SmartSync Pro v2.1

Reviewed by: Sallie Goetsch, September 2005
Published by: SmartSync Software
Requires: Windows 9x/Me/NT4/2000/XP/2003; hard drive with at least 5MB free space for installation; 32MB RAM; 133MHz processor
MSRP: US$35.00 (single user), discounts for multi-user licenses

With SmartSync Pro, you can back up or synchronize files to disk drives, external hard drives, flash drives, network drives, and even remote servers. You can back up all files or only certain types of files, and exclude files and folders by either name or type. SmartSync Pro can also be configured to automatically run other programs before or after a synchronization session.

There are so many possible combinations of actions, destinations, scheduling, startup, and other options that it's not possible to cover them all in this review. In any case, the 59-page PDF product manual and extensive online help should cover anything I've left out. The help system includes step-by-step screenshots and a product tour in Flash format.

SmartSync Pro's Profile Wizard walks you through creating and scheduling different profiles for various options. There's a drop-down menu with a selection of files most people need to back up (My Documents, My Desktop, My Favorites, My Pictures, Address Book, ICQ Database, Outlook Files, Outlook Express Messages, QuickLaunch, and handily, your SmartSync profiles and settings). You can also choose your source folder manually, a good option for backing up data from programs which don't store the files they create in My Documents. Security options allow you to password protect your backups, a particularly important option for anything you'll be storing off-site or online.


Remote Backup

In the wake of Hurricane Katrina, I was particularly interested in the possibility of backing up my most important files to a remote location. SmartSync Pro provides two ways to do this: e-mail and FTP. The FTP option also allows you to create a mirror to duplicate the files on two different FTP servers. Most web hosting providers also provide both public and private FTP directories, and most small and home office users have much more storage space on those servers than they'll ever use, providing a built-in remote server for backup files.

Instead of copying your files directly to the remote server, SmartSync Pro creates a compressed package containing all the files, then uploads it to the remote server. Once the package is ready to go, you can open the files or run the programs which use them without worrying about interfering with the backup. That's a good thing too because even over a cable connection, it takes a long time to transfer a package onto a remote server.

My 1 GB of critical data (Outlook PST file, business documents, and Quicken data), compressed down to about 700 MB, and was 4 hours in transfer when it timed out before copying was complete. I had to divide my data into multiple smaller profiles in order to get the files onto the server and avoid another connection time out.

Flash Drive/MP3 Sync

I have a non-iPod, non-iTunes MP3 player which uses flash memory. Normally I copy new podcasts onto it manually, but I discovered that I could use SmartSync Pro to synchronize the MP3 player with My Music folder. I was even able to tell it only to copy MP3 files and not Real Media (Real Player) files, which my player doesn't recognize.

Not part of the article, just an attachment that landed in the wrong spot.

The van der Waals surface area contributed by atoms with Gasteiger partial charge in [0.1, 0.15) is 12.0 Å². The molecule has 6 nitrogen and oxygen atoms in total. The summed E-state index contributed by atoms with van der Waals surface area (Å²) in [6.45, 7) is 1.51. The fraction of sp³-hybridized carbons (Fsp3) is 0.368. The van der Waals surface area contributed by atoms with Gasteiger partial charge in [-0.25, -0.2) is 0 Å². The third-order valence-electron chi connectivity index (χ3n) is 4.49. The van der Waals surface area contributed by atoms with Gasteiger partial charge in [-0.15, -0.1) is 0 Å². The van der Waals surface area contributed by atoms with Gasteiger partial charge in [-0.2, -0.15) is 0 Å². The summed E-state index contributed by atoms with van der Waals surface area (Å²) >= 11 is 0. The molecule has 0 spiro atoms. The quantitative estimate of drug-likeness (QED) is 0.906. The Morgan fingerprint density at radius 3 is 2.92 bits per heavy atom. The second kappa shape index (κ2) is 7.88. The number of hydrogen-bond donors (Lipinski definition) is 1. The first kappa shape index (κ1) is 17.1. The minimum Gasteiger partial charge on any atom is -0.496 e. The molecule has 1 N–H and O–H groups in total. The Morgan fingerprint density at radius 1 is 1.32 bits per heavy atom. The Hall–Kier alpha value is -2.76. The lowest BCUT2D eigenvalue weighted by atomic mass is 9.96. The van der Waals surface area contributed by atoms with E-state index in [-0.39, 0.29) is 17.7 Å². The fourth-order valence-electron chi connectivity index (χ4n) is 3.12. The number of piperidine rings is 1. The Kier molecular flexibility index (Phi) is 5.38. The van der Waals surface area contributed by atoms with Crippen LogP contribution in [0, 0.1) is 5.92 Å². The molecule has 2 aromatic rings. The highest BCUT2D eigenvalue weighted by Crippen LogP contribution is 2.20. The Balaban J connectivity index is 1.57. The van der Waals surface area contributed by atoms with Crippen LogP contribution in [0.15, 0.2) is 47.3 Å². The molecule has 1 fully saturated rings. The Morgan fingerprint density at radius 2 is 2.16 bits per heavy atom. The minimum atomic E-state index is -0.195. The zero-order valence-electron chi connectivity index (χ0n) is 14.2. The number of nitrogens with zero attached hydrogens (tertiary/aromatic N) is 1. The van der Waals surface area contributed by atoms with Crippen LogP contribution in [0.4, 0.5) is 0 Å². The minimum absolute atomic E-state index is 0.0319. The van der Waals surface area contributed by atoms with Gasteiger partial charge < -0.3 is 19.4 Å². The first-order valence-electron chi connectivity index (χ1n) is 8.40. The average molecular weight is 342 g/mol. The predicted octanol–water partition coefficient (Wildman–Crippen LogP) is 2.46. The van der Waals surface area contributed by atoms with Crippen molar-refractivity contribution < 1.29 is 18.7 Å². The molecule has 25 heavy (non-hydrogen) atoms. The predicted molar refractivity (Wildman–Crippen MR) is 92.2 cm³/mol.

External Hard Drive Backup

Backup to an external hard drive is both simple and speedy, even over USB 1.1. Just select the destination drive letter and away you go.

LAN Backup

In practice, backup to another computer on your local network works just like backup to an external hard drive or flash drive. Depending on your network speed, it may even be faster. Restoring a backup is just as easy.

CD/DVD Backup

And now for the bad news. SmartSync Pro requires third-party packet-writing software to back up to CD or DVD. Packet writing is one of those things which is wonderful in theory but unreliable in practice. All our lives would be easier if we could use CDs and DVDs like floppy disks and just drag and drop files onto them.

Ahead Software's Nero InCD (packet writing) software was installed on my previous computer so I could do an ongoing backup of my work-related files. When it worked, it was wonderful, but every so often there would be a mysterious error resulting in a Blue Screen of Death and a useless DVD-RW which would have to be erased. Roxio DirectCD has proved just as problematic for my clients. Worse, not all CD/DVD drives can read discs created with packet writing software. No matter how good SmartSync Pro is in and of itself, it can't compensate for inherent problems with packet writing.

SmartSync Pro is not an alternative to drive mirroring programs like Ghost and TrueImage, but it's a good complement to them. I particularly like the option to run on shut down as well as start up, and so back up your data after you've made changes and before a possible failure to boot up when next you switch on your computer. All in all, SmartSync Pro is a good product at a good price, simple enough for technophobes and flexible enough for geekier types.

(Ed. Note: Reviewer Sallie Goetsch may be better known as "Fileslinger" to some of you. It's a play on Gunslinger, the term used to describe contract programmers who are hired to come in to work on a special project. Her Fileslinger Consulting business started with literal file-slinging: helping people with their filing and other clerical work. Over time the business has expanded to include other services which draw on Sallie's extensive experience in computer troubleshooting, basic web site design, presentation design, research and writing. You can contact Sallie through the FileSlinger web site.)





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